Today is Suicide Prevention Day which led to me wondering that in a time when we are never really alone, are we feeling even more lonely than ever before?
We have a million ways to stay in touch now from social networks like Facebook to messaging apps like Whatsapp, all synced to a device that you carry on you at all times. Most of the day you’re likely to be engaged in some kind of conversation. But are we swapping these virtual conversations for real face-to-face communication? And is it an equal trade?
There was a touching story in a British newspaper about an elderly couple who called the emergency services because they were feeling lonely. The police officers who responded, anticipated that they needed medical attention but in fact all they needed was someone to talk to. The two officers obliged and sat down to a cup of tea and when they departed, left behind two happy, elderly people who will certainly never forget the day the police called in for tea.
One can appreciate elderly or sick people feeling lonely but what about the “epidemic of loneliness” among people in their late 20s that I have been reading about recently? In the UK, apparently 18-34 year olds are more likely to feel depressed because of loneliness than people aged over 55. They should in theory, have many interests in their lives but in practice, loneliness can affect many young people and this can lead to increased stress, under-performance, depression and anxiety.
Telephone helplines can be a source of support and I am sure that the Samaritans Crisis Helpline would say that many of its callers are not necessarily suicidal but are “just lonely”. I remember when I was a Samaritan volunteer some years ago, our calls included many people who solely wanted someone to talk to and who would unconditionally listen to them without being judgemental. I suppose of course, that the elderly couple who phoned the emergency services could possibly have learned to use Facebook to keep in contact with others — but social networks cannot replace real-life, face-to-face relationships.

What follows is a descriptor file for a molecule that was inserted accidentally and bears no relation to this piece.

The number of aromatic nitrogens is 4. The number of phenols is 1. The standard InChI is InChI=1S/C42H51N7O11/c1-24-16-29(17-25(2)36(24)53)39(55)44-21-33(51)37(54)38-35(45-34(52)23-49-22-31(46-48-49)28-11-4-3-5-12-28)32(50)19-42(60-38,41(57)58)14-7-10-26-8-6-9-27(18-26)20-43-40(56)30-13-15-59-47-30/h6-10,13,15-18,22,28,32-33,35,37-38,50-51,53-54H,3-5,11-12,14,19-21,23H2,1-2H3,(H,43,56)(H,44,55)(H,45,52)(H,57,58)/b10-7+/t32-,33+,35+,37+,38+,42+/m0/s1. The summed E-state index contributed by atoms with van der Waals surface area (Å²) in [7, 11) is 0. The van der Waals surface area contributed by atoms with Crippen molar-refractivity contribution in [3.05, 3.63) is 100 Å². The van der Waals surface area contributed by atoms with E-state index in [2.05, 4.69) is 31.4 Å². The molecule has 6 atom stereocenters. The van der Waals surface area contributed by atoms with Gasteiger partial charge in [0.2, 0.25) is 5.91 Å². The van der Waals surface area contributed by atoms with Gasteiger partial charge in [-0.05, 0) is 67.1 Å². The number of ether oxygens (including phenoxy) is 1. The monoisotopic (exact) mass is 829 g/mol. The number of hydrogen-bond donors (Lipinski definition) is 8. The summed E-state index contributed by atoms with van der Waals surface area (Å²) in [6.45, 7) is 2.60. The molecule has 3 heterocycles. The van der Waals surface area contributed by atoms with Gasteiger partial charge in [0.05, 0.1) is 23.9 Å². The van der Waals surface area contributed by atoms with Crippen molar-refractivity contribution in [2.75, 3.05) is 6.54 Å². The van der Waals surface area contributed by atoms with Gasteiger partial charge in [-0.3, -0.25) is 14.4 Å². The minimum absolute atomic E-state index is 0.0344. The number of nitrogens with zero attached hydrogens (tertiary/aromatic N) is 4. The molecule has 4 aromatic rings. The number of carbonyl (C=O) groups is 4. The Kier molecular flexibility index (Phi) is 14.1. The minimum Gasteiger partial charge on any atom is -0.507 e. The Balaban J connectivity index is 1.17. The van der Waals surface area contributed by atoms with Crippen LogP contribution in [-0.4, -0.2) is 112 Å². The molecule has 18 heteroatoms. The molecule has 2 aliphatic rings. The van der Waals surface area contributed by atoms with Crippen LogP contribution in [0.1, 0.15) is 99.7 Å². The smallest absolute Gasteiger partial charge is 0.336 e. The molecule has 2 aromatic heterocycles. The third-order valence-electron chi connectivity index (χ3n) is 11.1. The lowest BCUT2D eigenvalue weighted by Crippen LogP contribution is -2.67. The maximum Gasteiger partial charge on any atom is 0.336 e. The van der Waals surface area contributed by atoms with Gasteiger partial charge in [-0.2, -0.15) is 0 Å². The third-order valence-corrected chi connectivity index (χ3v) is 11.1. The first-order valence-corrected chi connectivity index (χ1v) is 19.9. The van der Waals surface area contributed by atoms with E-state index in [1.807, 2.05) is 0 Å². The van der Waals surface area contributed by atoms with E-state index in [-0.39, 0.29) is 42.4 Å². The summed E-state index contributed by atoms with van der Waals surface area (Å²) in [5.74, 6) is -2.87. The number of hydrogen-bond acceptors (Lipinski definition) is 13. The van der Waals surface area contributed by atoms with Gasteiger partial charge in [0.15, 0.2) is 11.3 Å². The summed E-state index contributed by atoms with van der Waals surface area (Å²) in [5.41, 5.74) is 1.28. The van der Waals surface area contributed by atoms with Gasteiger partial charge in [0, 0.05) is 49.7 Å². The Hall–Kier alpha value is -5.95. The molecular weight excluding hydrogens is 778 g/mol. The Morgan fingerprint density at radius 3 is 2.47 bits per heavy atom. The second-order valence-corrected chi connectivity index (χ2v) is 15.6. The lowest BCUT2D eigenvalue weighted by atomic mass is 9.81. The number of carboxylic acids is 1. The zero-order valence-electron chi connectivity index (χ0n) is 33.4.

There is also the fact that becoming over-reliant on social media can exacerbate feelings of loneliness in many people of any age. The chances are that people who upload posts to Facebook are sharing news of having a new baby, celebrating a birthday or an educational achievement, and posting pictures of a new car or holiday albums. These are some of the typical ‘chatter’ you may read or see when you are surfing the web. However, sometimes being a vicarious visitor in someone else’s life may leave you with feelings of jealousy or dissatisfaction because it often appears that everyone, apart from you, is having a good time. The point is that long-distance relationships via the web are often much less satisfying because they lack emotion.
An ‘emoji’ is inadequate to tell someone you love them… or hate them. For that, you need to see and hear or possibly touch. Most people would not buy a coat over the internet because they cannot feel or touch the material to see what it is made. It’s the same with relationships.
You need to feel their presence and energy — you cannot achieve that electronically even with a fully charged battery and a retina display with 5.6 million pixels!
Social networks can certainly appeal to our vanity and play to our vulnerability, plus we get instant gratification when someone likes our Facebook updates, retweets our post or reposts a picture from Instagram. We can be seduced into thinking that if we receive enough ‘likes’ on our Facebook page this will validate who we are and how the world sees us.
In my opinion however, nothing can replace face-to-face conversations where we cannot hide behind our screens. Socialising online is good for when we do not have the time to see someone in person or to fill-in those moments when you want to speak to somebody without having to get dressed or do your makeup. But be in no doubt that the time we spend socialising online often discourages one–to-one conversations and can lower our confidence levels and undermine our ability to converse with real people with real problems in real time.
If you think that you may be too reliant on apps, networks and technology as a way to satisfy your social life, try using your phone to call up a friend and schedule an actual real-life meeting. Do something you both enjoy in the outdoors and away from your phones. In fact, turn it off altogether and appreciate the company that you keep. I promise you will feel more valued, appreciated and happier as a result.
However, If you feel as if your communication skills could use some work, there are customised training programmes which can help you to develop and utilise active listening to gain a deeper understanding of people and situations, allowing you to boost morale and improve the performance of your teams.
A smile can make somebody’s day. An emoji can’t!